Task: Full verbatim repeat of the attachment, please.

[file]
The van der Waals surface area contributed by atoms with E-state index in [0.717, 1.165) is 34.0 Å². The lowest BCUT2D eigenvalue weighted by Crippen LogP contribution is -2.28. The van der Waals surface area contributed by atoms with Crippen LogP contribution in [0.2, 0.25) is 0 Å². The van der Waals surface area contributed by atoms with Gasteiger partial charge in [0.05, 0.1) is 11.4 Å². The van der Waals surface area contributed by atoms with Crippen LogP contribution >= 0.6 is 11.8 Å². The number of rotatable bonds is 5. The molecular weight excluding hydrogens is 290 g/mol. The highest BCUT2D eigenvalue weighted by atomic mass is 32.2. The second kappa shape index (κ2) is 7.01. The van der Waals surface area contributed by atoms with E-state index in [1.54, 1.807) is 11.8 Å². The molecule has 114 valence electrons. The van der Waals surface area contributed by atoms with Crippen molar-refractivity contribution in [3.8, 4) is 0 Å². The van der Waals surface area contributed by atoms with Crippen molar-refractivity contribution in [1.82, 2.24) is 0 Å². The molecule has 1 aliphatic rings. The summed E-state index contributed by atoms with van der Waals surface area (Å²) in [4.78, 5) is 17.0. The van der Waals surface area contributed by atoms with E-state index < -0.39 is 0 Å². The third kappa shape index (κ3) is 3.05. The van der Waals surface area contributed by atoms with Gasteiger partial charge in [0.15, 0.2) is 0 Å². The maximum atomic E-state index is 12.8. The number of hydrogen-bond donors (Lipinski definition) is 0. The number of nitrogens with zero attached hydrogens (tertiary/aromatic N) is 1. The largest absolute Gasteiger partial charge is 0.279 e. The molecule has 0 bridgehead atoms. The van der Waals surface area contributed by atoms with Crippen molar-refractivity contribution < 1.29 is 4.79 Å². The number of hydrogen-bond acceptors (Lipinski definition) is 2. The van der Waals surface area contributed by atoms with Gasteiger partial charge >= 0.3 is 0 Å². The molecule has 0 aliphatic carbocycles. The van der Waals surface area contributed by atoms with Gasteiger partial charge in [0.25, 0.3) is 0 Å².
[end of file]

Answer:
The van der Waals surface area contributed by atoms with E-state index in [0.717, 1.165) is 34.0 Å². The lowest BCUT2D eigenvalue weighted by Crippen LogP contribution is -2.28. The van der Waals surface area contributed by atoms with Crippen LogP contribution in [0.2, 0.25) is 0 Å². The van der Waals surface area contributed by atoms with Gasteiger partial charge in [0.05, 0.1) is 11.4 Å². The van der Waals surface area contributed by atoms with Crippen LogP contribution >= 0.6 is 11.8 Å². The number of rotatable bonds is 5. The molecular weight excluding hydrogens is 290 g/mol. The highest BCUT2D eigenvalue weighted by atomic mass is 32.2. The second kappa shape index (κ2) is 7.01. The van der Waals surface area contributed by atoms with E-state index in [1.54, 1.807) is 11.8 Å². The molecule has 114 valence electrons. The van der Waals surface area contributed by atoms with Crippen molar-refractivity contribution in [3.8, 4) is 0 Å². The van der Waals surface area contributed by atoms with Crippen molar-refractivity contribution in [1.82, 2.24) is 0 Å². The molecule has 1 aliphatic rings. The summed E-state index contributed by atoms with van der Waals surface area (Å²) in [4.78, 5) is 17.0. The van der Waals surface area contributed by atoms with E-state index < -0.39 is 0 Å². The third kappa shape index (κ3) is 3.05. The van der Waals surface area contributed by atoms with Gasteiger partial charge in [0.15, 0.2) is 0 Å². The maximum atomic E-state index is 12.8. The number of hydrogen-bond donors (Lipinski definition) is 0. The number of nitrogens with zero attached hydrogens (tertiary/aromatic N) is 1. The largest absolute Gasteiger partial charge is 0.279 e. The molecule has 0 bridgehead atoms. The van der Waals surface area contributed by atoms with Crippen molar-refractivity contribution < 1.29 is 4.79 Å². The number of hydrogen-bond acceptors (Lipinski definition) is 2. The van der Waals surface area contributed by atoms with Gasteiger partial charge >= 0.3 is 0 Å². The molecule has 0 aliphatic carbocycles. The van der Waals surface area contributed by atoms with Gasteiger partial charge in [0.25, 0.3) is 0 Å².